Saturday, April 18, 2009

Last Fare of the Night

"Hey, over here, this guy speaks English."

The guy was shouting to his girlfriend, who was negotiating with another cab driver sitting on the stand in front of me. They were two kids, mid-twenties, maybe, and were both a little wobbly from a night out drinking.

"Hey, mister, can you help us, we need a hotel room?"

Whadyamean?

"Every hotel around here is sold out."

Yeah, well, it's Marathon weekend, and with the Bruins and the Celtics in the playoffs and the Red Sox, I'm not surprised. What do you expect me to do?

"Don't you know a place?"

I know a lot of places, but I can't tell you if they have a room. By the way, it's three in the morning, you picked a hell of time to begin looking.

"Yeah. But the subways and buses are shut down. Can't you just drive us around to hotels until we find a place?"

My cabbie ears prick up. This, I tell myself, could be extremely lucrative. But right now I'm at the end of my shift. I'm tired, and I just want to go home. Besides, these kids are so goofy and pathetic, I kinda feel sorry for them.

Look, I tell the bleary-eyed couple, I could drive you around but that will cost you a small fortune. I pull out my Boston-area street guide, which includes a listing of area hotels and their phone numbers. I hand over the book and tell them to start calling. After a few minutes they find a place in Somerville. I start the meter and start driving.

"Thanks, mister. You're the best."

Along the way, they insist on talking, so I ask them if they just dropped into town tonight.

"We used to go out together, but haven't seen each other in a long time," the boyfriend says. "Yeah," the girl chimes in. "I got into town and called him up. We met at bar and had a bunch of drinks."

You mean, I ask the boyfriend, you live in Boston?

"Jamaica Plain," he answers.

So, why aren't we driving to Jamaica Plain? Why are you going to spend $200 to stay the night in a hotel?

"It's a little complicated," the boyfriend says... "He's married," the girlfriend answers. "Oops! I shouldn't have said that," she says with a giggle.

Look, I don't care one way or another, I say. I just asked.

"It was a big mistake," the boyfriend says. "Getting married, that is."

And what, I ask myself, will he be thinking tomorrow morning? And what will he be telling his wife about his whereabouts the night before?

"We are soooo lucky," the girlfriend says. "We not only got a cab driver who speaks English, but a really cool cab driver." The boyfriend leans over, sticking his hand across for me to shake. "Hey, what's your name. I'm Trevor. I just want to shake the hand of Boston's coolest cab driver."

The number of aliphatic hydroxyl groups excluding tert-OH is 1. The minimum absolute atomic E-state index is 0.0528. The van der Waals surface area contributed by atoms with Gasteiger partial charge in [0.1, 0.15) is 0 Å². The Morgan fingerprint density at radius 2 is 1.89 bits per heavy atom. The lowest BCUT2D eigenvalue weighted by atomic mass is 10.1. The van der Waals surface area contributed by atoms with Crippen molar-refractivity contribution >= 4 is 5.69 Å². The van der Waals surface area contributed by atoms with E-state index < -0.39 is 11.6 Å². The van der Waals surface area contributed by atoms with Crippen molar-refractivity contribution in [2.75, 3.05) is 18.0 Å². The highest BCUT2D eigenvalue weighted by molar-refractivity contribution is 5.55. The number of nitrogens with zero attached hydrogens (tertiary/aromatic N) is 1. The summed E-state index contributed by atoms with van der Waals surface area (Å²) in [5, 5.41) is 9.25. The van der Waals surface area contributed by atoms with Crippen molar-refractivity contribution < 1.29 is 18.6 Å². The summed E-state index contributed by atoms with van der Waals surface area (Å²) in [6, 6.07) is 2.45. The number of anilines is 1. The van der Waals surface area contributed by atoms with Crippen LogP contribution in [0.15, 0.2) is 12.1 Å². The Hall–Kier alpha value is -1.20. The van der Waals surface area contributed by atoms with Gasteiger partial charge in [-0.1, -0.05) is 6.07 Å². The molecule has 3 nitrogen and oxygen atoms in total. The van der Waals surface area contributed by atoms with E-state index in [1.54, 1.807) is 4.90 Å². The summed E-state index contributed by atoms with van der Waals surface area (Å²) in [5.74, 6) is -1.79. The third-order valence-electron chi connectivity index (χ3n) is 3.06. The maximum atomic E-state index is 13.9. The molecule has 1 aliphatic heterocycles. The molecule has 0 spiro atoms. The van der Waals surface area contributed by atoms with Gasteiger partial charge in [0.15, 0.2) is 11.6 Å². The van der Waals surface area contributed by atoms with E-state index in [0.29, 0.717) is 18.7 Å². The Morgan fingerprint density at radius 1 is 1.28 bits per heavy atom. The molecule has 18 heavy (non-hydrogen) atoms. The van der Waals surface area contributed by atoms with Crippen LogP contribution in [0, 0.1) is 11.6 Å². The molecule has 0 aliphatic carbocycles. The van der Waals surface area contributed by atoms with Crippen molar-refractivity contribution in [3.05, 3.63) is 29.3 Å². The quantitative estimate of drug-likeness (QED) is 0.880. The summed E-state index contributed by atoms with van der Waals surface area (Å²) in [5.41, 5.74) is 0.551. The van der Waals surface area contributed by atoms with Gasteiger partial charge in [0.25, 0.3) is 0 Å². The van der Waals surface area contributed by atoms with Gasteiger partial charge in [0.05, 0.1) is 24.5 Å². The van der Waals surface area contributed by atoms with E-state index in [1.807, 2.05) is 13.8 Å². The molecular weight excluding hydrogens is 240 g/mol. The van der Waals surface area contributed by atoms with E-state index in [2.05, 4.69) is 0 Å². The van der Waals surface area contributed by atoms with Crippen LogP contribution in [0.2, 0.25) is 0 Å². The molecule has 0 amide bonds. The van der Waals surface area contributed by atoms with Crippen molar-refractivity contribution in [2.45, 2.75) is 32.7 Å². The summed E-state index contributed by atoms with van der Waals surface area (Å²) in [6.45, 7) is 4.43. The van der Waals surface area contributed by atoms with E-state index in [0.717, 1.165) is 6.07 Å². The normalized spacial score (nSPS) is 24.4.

This makes me wince. I hate it when fares try to get chummy with me. I ignore the extended hand and give him a name, any name.

By the time we reach the hotel, the two are cooing and giggling in the back. At the hotel, they again thank me profusely, hand me the fare and a decent tip, and walk through the sliding glass doors--a disaster in the making.

I cash out for the night. At home, I lean over and give my wife a kiss on the forehead. She moans softly and rolls over. I go downstairs, crack open a beer, and watch the early morning news.

11 comments:

  1. I'm following your Blog for a couple of weeks now, really like your approach and writing! Looking forward to your next post!

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  2. Oh man... That's a whole lot of trouble in the back seat of your cab. Yikes.

    Great blog, by the way.

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  3. Somehow stories like this remind me why I'm glad I got out of driving... go figure?

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  4. Enjoying the blog.

    We all have some good stories, don't we? Heres a quick one: I picked up a drunk one late winter afternoon on the corner of Cambridge St. and Staniford (??), in front of the "Red Hat" bar. As I wheeled towards Cambridge, I asked him "where to...". He was pretty high, and was sitting there trying to get it out..."ah, let me see, its a place, a bar, mumble...mumble..it has a funny name to it." At about the Mass General entrance, I piped in "Is it The Red Hat"?

    A huge smile appeared on his face, as he said "Thats It!". I wheeled the cab around the Charles St. rotary, back up Cambridge St. and dropped him off where I picked him up. "That will be $2.20 please"....

    As he got out, he turned and leaned in to the cab before closing the door, and said "Thanks Pal!"

    Boston Cab Association Driver 1980-1984 (full time)

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  5. I'm one of the best cabbies on the planet
    I swear on my fares life

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  6. Thanks for the encouragement, and to Mike Amaral for the story. You can't make this stuff up.

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  7. Loving this- keep it up!

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  8. Loving the posts. A question though, why must all you guys stop in the middle of the road to pick up or let fares out. It drives me crazy!!

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  9. We do our best to pull over to the side of the street to let traffic pass, but picking up street hails and letting people off where they want to go is what we do. Boston streets are difficult, but that's a part of city life. Compared to, say, trash trucks, we're a pretty minor irratation.

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  10. nice. how about when the readers try to get chummy, you hate that too?

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  11. Gilighan Qabista, what kind of name is that?

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